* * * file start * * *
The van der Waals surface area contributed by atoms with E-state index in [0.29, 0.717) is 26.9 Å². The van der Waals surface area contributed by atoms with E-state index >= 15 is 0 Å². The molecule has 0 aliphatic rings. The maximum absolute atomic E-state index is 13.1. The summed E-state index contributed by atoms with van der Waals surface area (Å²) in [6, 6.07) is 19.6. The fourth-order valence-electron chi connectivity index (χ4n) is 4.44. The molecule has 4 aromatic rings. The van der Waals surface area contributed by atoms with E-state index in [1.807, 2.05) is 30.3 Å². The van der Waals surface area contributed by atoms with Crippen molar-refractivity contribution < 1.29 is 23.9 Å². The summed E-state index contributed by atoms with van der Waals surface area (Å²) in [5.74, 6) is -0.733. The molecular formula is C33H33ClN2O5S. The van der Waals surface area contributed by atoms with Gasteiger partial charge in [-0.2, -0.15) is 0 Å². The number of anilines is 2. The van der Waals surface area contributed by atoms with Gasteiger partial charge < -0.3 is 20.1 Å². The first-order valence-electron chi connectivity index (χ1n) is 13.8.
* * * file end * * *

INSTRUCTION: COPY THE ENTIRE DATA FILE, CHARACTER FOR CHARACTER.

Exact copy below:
The van der Waals surface area contributed by atoms with E-state index in [0.29, 0.717) is 26.9 Å². The van der Waals surface area contributed by atoms with E-state index >= 15 is 0 Å². The molecule has 0 aliphatic rings. The maximum absolute atomic E-state index is 13.1. The summed E-state index contributed by atoms with van der Waals surface area (Å²) in [6, 6.07) is 19.6. The fourth-order valence-electron chi connectivity index (χ4n) is 4.44. The molecule has 4 aromatic rings. The van der Waals surface area contributed by atoms with E-state index in [1.807, 2.05) is 30.3 Å². The van der Waals surface area contributed by atoms with Crippen molar-refractivity contribution < 1.29 is 23.9 Å². The summed E-state index contributed by atoms with van der Waals surface area (Å²) in [5.74, 6) is -0.733. The molecular formula is C33H33ClN2O5S. The van der Waals surface area contributed by atoms with Gasteiger partial charge in [-0.2, -0.15) is 0 Å². The number of anilines is 2. The van der Waals surface area contributed by atoms with Gasteiger partial charge < -0.3 is 20.1 Å². The first-order valence-electron chi connectivity index (χ1n) is 13.8.